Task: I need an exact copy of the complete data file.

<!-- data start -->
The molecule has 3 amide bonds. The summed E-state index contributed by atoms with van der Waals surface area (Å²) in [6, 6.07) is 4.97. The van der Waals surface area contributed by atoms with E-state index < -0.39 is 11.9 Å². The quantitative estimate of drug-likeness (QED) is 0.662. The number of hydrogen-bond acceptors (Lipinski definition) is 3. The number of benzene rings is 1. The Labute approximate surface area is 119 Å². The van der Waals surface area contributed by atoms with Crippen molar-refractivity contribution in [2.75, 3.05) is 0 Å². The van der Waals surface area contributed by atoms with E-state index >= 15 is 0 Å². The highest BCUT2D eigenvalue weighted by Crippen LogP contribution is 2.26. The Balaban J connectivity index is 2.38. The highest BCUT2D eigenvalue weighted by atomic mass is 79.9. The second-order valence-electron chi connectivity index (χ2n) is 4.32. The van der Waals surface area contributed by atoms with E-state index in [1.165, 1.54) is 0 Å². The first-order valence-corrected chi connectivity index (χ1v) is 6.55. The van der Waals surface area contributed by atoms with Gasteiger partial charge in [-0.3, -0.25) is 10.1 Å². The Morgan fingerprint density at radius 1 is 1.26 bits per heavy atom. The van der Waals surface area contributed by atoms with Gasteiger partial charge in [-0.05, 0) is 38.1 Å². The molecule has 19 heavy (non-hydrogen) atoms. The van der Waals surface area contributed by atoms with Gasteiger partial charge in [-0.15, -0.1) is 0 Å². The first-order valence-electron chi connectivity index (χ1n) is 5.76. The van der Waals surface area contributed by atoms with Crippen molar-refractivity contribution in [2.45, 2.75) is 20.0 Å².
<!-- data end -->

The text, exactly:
The molecule has 3 amide bonds. The summed E-state index contributed by atoms with van der Waals surface area (Å²) in [6, 6.07) is 4.97. The van der Waals surface area contributed by atoms with E-state index < -0.39 is 11.9 Å². The quantitative estimate of drug-likeness (QED) is 0.662. The number of hydrogen-bond acceptors (Lipinski definition) is 3. The number of benzene rings is 1. The Labute approximate surface area is 119 Å². The van der Waals surface area contributed by atoms with Crippen molar-refractivity contribution in [2.75, 3.05) is 0 Å². The van der Waals surface area contributed by atoms with E-state index >= 15 is 0 Å². The highest BCUT2D eigenvalue weighted by Crippen LogP contribution is 2.26. The Balaban J connectivity index is 2.38. The highest BCUT2D eigenvalue weighted by atomic mass is 79.9. The second-order valence-electron chi connectivity index (χ2n) is 4.32. The van der Waals surface area contributed by atoms with E-state index in [1.165, 1.54) is 0 Å². The first-order valence-corrected chi connectivity index (χ1v) is 6.55. The van der Waals surface area contributed by atoms with Gasteiger partial charge in [-0.3, -0.25) is 10.1 Å². The Morgan fingerprint density at radius 1 is 1.26 bits per heavy atom. The van der Waals surface area contributed by atoms with Gasteiger partial charge in [-0.05, 0) is 38.1 Å². The molecule has 19 heavy (non-hydrogen) atoms. The van der Waals surface area contributed by atoms with Gasteiger partial charge in [-0.15, -0.1) is 0 Å². The first-order valence-electron chi connectivity index (χ1n) is 5.76. The van der Waals surface area contributed by atoms with Crippen molar-refractivity contribution in [2.45, 2.75) is 20.0 Å².